US (15, 116 mins)

Starring: Lupita Nyong’o, Winston Duke, Shahadi Wright Joseph, Evan Alex, Elisabeth Moss, Tim Heidecker, Cali Sheldon, Noelle Sheldon

IN his Oscar-winning horror Get Out, writer-director Jordan Peele took a magnifying glass to race relations and exposed ugly blemishes in the face of present-day American society.

For his eagerly awaited second feature, the filmmaker holds up a mirror - literally and figuratively - and asks us to stare unblinking into the eyes of our distorted reflections.

Us is more bloodthirsty and physically punishing than its predecessor, obliquely referencing The Shining and Invasion Of The Body Snatchers as a family of four are held hostage by diabolical doppelgangers.

You can read this battle royale as an allegory about the oppression of an economic and political underclass, the fear of outsiders infiltrating our cosy suburban idylls or the war against terrorism.

Us is open to multiple interpretations, which should spark lively debate over the popcorn.

Viewed purely as a misfit member of the horror genre, Peele’s picture is unsettling rather than white-knuckle terrifying and there are no conventional jump scares.

In 1986, when she was a little girl with pigtails, Adelaide Wilson (Lupita Nyong’o) wandered into the Shaman’s Vision Quest attraction at Santa Cruz amusement park during a thunderous downpour.

She glimpsed something unspeakable in the hall of mirrors.

Fast-forwarding to the present, Adelaide is a fiercely protective mother to two children, Zora (Shahadi Wright Joseph) and Jason (Evan Alex).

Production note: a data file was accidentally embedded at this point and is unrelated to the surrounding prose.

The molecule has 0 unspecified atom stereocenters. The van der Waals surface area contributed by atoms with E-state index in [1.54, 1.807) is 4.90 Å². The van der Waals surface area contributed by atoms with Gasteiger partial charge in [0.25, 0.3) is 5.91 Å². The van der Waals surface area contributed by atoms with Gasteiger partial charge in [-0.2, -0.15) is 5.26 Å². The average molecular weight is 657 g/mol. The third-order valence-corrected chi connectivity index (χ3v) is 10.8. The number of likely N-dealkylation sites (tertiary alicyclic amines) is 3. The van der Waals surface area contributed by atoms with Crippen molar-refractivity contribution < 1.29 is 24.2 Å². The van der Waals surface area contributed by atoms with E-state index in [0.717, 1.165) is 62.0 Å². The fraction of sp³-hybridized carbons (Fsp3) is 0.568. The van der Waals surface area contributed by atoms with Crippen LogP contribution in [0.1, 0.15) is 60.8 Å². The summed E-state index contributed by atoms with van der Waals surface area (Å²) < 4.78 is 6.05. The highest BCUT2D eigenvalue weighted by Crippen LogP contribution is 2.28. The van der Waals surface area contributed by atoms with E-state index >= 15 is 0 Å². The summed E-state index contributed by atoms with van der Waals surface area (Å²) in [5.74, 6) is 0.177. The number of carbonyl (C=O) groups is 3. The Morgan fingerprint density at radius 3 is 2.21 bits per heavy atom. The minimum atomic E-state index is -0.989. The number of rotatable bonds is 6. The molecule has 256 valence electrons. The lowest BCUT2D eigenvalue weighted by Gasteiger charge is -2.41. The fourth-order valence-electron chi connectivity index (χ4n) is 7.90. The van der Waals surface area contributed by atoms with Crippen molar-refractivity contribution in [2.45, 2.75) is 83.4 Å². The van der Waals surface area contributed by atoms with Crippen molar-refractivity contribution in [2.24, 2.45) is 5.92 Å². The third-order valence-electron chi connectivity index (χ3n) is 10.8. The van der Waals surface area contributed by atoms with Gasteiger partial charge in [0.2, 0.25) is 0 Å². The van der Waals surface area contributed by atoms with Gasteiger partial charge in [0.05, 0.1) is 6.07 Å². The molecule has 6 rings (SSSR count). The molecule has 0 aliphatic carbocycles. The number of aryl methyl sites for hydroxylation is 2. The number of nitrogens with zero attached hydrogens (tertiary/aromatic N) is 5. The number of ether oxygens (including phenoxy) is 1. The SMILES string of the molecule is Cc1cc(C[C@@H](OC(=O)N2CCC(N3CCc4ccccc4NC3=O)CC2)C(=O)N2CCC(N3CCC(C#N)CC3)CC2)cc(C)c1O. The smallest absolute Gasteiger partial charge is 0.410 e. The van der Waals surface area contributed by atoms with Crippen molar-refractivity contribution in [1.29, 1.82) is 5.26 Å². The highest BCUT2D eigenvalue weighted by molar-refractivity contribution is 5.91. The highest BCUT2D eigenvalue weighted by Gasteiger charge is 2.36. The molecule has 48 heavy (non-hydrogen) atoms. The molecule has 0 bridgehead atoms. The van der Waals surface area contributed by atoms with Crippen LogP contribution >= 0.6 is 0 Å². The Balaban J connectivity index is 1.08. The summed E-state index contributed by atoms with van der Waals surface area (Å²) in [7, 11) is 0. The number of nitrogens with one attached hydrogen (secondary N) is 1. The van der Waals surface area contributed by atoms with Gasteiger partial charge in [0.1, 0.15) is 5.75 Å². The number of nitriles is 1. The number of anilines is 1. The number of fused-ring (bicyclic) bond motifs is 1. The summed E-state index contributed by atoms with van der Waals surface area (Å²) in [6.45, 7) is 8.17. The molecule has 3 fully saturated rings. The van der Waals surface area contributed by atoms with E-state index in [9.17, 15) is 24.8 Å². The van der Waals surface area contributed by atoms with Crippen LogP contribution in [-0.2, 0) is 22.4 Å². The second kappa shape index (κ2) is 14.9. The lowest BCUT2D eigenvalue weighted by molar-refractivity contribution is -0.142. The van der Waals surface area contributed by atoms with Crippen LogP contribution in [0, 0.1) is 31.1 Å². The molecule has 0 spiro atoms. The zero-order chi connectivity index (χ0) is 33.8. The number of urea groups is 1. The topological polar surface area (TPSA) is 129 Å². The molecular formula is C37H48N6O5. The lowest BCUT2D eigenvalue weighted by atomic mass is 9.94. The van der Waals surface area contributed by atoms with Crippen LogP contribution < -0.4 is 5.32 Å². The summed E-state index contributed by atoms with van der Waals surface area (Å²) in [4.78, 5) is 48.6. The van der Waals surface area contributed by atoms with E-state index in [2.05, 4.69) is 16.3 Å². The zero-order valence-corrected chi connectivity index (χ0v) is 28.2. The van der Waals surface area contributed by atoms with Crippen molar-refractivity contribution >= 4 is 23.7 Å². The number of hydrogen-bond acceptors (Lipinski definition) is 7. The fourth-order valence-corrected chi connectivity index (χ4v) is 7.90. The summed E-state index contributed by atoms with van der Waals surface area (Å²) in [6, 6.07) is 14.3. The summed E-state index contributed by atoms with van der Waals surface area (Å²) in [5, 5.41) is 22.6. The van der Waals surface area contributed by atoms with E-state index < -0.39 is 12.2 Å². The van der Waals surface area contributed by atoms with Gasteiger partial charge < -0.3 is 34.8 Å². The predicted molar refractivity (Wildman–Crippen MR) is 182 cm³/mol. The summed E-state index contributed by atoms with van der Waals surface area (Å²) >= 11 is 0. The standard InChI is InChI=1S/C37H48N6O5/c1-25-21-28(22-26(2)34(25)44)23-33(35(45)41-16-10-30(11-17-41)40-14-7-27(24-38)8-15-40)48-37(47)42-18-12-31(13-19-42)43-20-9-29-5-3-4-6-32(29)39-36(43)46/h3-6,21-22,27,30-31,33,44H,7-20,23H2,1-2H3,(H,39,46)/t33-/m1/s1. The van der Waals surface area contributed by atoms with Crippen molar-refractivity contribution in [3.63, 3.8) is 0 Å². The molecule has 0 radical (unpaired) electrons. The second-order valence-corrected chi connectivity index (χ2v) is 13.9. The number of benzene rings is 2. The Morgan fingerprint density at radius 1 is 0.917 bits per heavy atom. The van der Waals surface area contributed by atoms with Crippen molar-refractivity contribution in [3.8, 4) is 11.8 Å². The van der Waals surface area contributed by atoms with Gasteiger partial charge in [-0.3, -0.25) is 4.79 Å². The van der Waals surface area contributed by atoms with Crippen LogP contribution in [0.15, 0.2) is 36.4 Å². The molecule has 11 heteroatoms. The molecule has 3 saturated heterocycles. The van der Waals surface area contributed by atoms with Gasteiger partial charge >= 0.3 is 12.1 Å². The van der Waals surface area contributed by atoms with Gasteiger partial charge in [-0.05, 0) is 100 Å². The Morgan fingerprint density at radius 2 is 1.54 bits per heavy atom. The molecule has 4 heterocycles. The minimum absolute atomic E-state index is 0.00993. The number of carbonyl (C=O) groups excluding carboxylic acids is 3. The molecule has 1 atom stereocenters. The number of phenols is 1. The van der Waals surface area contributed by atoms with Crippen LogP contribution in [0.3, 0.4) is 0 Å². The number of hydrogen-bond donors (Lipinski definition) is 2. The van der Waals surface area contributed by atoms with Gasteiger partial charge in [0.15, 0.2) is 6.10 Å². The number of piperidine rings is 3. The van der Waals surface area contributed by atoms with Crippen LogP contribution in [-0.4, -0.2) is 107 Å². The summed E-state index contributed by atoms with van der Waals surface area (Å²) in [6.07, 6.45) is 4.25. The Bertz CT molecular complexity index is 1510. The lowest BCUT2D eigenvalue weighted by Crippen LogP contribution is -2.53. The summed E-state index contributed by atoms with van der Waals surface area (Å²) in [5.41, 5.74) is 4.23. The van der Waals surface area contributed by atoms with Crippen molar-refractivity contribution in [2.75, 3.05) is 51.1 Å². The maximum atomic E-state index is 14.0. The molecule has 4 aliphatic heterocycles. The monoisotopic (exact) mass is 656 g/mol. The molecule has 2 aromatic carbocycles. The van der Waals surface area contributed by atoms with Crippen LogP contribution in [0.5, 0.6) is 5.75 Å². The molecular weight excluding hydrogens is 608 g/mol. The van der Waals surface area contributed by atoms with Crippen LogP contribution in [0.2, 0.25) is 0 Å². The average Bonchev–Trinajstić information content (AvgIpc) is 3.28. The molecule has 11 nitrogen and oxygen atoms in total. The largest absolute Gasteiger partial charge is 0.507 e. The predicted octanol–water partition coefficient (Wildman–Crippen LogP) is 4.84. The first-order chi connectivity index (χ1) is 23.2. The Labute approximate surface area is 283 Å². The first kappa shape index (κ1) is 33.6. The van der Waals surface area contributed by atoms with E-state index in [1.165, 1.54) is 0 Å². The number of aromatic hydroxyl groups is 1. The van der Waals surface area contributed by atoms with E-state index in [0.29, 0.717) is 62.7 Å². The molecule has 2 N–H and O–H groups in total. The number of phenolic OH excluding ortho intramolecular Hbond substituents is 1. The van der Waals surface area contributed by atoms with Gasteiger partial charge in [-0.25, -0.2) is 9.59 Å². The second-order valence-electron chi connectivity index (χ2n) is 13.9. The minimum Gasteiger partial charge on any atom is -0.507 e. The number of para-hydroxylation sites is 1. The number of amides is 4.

“Stick with me and I’ll keep you safe,” Adelaide promises her boy.

She travels with husband Gabe (Winston Duke) and the kids to the family’s beach house to reconnect with friends Josh and Kitty Tyler (Tim Heidecker, Elisabeth Moss) and their twin daughters (Cali and Noelle Sheldon).

Late one night, Jason interrupts his mother with disturbing news: “There’s a family in our driveway.”

Gabe attempts to scare away the four shadowy figures with chest-puffing bravado and a baseball bat.

His threats are hollow because the intruders are the Wilsons’ gnarled, scissor-wielding doppelgangers, Red (Nyong’o), Abraham (Duke), Umbrae (Wright Joseph) and Pluto (Alex).

“Let’s set some traps, some Home Alone-type stuff,” foolishly suggests a panicked Gabe.

Us is a stylish home invasion thriller, which lacks the persistent itch of Get Out after the end credits roll.

Nyong’o delivers tour-de-force performances that could earn her an Oscar nomination next year while Duke provides fleeting comic relief.

Composer Michael Abels appropriates the melody of hip hop duo Luniz’s summer anthem I Got 5 On It as the discordant theme of his soundtrack, which underscores each twist in a tangled narrative.

Seeing is deceiving.